Why Learn a New Language?
Every year, there are thousands of people trying to learn new languages for every reason under the sun. The truth behind learning a new language is that it is both fascinating and fun to do. Most people choose to learn a new language because they are looking for a way to add something to their lives, and on the other hand, some people choose to learn a new language for reason as simple as work placement or emigration. One very common reason behind learning a language is because your partner, in-laws, relatives, or friends speak a different language. By learning to speak that new language, you will help to communicate with them on a much higher level. It will also give you a better understanding of their culture and way of thinking.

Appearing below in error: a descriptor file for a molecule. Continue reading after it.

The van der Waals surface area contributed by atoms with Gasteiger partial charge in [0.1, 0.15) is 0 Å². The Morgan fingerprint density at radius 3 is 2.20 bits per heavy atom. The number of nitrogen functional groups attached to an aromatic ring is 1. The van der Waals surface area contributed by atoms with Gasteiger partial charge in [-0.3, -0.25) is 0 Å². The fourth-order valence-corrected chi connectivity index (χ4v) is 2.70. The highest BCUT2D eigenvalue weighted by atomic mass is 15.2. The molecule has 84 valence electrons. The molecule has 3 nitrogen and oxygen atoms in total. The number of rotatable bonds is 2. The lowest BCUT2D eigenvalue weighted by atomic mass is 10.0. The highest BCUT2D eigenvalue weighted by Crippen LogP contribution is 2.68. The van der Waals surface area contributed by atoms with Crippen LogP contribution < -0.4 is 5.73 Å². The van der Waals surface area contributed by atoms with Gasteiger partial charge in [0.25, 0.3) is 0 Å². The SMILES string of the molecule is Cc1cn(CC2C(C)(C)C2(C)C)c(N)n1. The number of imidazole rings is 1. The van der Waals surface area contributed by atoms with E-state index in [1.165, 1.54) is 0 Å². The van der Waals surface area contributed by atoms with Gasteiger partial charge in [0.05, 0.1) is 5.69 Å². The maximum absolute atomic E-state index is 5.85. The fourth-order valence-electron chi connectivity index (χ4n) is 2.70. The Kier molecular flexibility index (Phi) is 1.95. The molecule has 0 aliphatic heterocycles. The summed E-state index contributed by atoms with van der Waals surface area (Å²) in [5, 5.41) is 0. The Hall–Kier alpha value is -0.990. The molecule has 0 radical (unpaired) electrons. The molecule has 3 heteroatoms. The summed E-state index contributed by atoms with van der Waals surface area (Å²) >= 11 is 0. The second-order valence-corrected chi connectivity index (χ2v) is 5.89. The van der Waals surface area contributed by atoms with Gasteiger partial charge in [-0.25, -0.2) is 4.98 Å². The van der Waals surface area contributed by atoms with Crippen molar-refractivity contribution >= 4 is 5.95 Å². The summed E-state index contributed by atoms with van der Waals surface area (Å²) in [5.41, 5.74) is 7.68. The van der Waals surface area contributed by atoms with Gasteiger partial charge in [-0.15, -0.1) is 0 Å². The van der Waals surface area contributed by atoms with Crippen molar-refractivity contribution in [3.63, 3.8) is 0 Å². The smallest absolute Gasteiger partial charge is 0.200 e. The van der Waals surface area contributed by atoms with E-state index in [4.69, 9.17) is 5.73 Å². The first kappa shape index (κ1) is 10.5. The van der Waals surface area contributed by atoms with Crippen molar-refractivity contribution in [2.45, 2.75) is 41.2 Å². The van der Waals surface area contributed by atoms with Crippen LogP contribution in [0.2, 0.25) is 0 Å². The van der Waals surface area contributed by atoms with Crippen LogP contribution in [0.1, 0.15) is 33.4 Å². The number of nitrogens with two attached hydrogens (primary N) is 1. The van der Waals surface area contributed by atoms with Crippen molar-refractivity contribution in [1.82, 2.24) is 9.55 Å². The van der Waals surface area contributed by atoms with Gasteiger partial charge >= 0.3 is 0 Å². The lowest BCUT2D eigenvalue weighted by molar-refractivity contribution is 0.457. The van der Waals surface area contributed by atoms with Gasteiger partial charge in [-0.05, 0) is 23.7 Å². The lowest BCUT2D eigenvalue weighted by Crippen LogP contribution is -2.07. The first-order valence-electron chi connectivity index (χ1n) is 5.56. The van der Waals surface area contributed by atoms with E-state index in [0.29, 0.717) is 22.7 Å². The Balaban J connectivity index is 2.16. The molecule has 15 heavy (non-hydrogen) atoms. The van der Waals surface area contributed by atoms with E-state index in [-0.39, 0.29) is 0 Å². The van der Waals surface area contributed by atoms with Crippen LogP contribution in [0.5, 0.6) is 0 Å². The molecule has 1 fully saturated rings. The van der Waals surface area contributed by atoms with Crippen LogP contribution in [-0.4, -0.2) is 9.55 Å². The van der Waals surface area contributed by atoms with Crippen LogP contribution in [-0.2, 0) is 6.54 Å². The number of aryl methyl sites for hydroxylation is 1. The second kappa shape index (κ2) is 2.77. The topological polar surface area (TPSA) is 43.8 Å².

Sometimes your position at work involves regular contact with speakers of foreign languages, and being able to talk to them in their own languages will help you to communicate with them more effectively, plus it garners much respect. This may also help you to make sales and to negotiate and secure contracts. Knowledge of foreign languages may also increase your chances of finding a new job, getting a promotion or a transfer overseas, or of going on foreign business trips. Many English-speaking business people don`t bother to learn other languages because they believe that most of the people they do business with in foreign countries can speak English, and if they don`t speak English, interpreters can be used. The lack of foreign language knowledge puts the English speakers at a disadvantage especially in meetings, for example, when the people on the other side can discuss things amongst themselves in their own language without the English speakers understanding, plus using interpreters slows everything down. This is one of the main reason that Chinese and Japanese are growing in popularity amongst business men because of the amount that these markets import and export to North America.